A Survey of the Contribution of Kaimosi and Chavakali Secondary Schools Founded by the Friends African Mission into Kenya's Professional Career Pool

By Namatsi, Beatrice A. | Research Journal in Organizational Psychology and Educational Studies (RJOPES), July 2013 | Go to article overview
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A Survey of the Contribution of Kaimosi and Chavakali Secondary Schools Founded by the Friends African Mission into Kenya's Professional Career Pool


Namatsi, Beatrice A., Research Journal in Organizational Psychology and Educational Studies (RJOPES)


INTRODUCTION

The history of western education in Africa is very much intertwined with the history of Christian missionary activity. In their efforts to introduce Africans to the new faith, Christian missionaries took schools as the most effective avenues towards the said goal. Hence, most if not all of the studies that have addressed this topic have always approached the same within the context of missionary activity or vice versa. In a study on the emergence of African elite in Nigeria during the second half of the 19th century, Ajayi (1965) shows how Christian missionaries used the church and the school to bring about social changes in Africa. Through the school, Africans got introduced to new forms of literacy as a means of civilising them. Consequently, boarding schools were established on mission stations to isolate the African converts from the rest of the community so that they could be weaned quickly from the heathen African traditions. With time, a number of Africans who were in close contact with these missionaries moved and settled within the vicinity of mission stations thereby creating a new community modelled on Christian and Western civilisations.

Ayandele (1966), in analysing the impact of missionary activity on modem Nigeria, agrees that missionaries used the school purposely to evangelise Africans and wean them from their traditions. Ayandele (ibid.) states that missionary education was mainly religious and revolved around character training and the spiritual development of Africans aimed at making them mature and responsible persons as per European standards. Secular education was very much disliked by these missionaries who termed it as a crime against people who were only supposed to use their knowledge primarily for serving the society (ibid. pp. 287-288). Ayandele (ibid.) does not however see this missionary enterprise as wholly negative and argues that missionaries were not just destroyers of the African society hut were builders and preservers as well. This they did by preserving African languages (vernaculars) against the wishes of African converts and administrators who preferred English. At the same time, missionaries also used their churches and schools to develop the moral and social aspects of the Africans based on Christian principles.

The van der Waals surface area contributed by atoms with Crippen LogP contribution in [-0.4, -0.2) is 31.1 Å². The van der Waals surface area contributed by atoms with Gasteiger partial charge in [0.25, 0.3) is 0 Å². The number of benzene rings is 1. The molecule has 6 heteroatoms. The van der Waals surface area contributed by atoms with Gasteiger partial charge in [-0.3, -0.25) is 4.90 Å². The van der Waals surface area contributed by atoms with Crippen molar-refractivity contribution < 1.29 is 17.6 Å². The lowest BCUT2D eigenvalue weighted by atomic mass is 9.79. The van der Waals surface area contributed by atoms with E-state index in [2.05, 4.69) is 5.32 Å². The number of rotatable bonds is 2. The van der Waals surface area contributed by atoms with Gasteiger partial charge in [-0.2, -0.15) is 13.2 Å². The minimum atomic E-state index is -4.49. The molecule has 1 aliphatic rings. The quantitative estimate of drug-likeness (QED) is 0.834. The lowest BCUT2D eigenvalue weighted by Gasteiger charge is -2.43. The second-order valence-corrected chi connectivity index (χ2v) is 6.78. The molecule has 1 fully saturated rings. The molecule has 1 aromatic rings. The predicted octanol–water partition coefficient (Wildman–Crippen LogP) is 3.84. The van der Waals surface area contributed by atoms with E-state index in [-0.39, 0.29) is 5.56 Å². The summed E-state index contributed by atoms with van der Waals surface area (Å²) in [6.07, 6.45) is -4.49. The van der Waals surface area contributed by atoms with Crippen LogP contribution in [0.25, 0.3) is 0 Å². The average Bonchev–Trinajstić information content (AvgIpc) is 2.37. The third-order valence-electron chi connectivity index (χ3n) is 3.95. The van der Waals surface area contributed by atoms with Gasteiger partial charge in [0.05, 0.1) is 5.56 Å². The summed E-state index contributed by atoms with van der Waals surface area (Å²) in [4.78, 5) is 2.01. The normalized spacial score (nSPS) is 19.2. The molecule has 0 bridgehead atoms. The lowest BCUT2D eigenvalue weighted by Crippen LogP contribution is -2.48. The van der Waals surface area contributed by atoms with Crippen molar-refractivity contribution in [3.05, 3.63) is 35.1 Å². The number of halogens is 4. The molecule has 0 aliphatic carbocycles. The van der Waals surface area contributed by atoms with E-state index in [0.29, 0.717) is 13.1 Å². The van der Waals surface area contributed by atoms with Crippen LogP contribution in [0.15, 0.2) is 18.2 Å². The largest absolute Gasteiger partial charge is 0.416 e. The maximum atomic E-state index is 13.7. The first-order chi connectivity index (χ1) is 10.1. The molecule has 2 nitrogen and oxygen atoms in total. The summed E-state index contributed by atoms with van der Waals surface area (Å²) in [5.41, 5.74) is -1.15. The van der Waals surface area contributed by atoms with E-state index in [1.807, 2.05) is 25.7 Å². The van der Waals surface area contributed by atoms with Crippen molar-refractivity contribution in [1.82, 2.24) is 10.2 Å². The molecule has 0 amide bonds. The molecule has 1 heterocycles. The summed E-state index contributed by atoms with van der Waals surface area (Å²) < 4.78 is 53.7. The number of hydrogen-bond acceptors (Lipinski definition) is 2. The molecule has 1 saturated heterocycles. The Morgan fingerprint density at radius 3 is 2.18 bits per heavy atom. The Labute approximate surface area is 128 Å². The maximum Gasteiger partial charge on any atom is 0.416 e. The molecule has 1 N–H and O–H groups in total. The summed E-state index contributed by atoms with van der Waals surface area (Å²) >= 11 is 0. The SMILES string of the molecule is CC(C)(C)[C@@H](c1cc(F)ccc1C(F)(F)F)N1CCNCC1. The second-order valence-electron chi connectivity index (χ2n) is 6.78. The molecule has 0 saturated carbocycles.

Whereas studies like the two above have discussed missionary activities in Africa, where education only happened to be a part, other works such as that of Sifuna (1990) have only confined themselves to the documentation of the history of education on the continent where missionaries played a very leading role. Sifuna traces the origins of Western education in Africa, a process which started in the 15th century when Europeans started making their voyages to the continent for trade and other activities. Sifuna (ibid.), however, shows that serious educational activities did not start until the 19th century when a number of European and American missionary groups targeted the African ex-slaves for rehabilitation where education was seen as a very effective tool that could make them adjust quickly to their newly found freedom. Sifuna further notes that these educational activities which started along the coastal regions were later extended into the interior parts of the continent where the school still proved to be a very valuable asset for winning converts.

In discussing educational developments in Kenya, Sifuna again identifies Christian missionaries as people who not only played a leading role in introducing Africans to Western forms of education but also became active partners in establishing schools for Africans as well as shaping the colonial policies in the country up to the time of independence. Other studies which have also addressed the historical development of education in Kenya include, works of Furley and Watson (1978), Anderson (1970), Sheffield (1973), Otiende, Wamahiu and Karugu (1992) and Bogonko (1992). All these works do acknowledge the important role played by Christian missionaries in the education of Africans.

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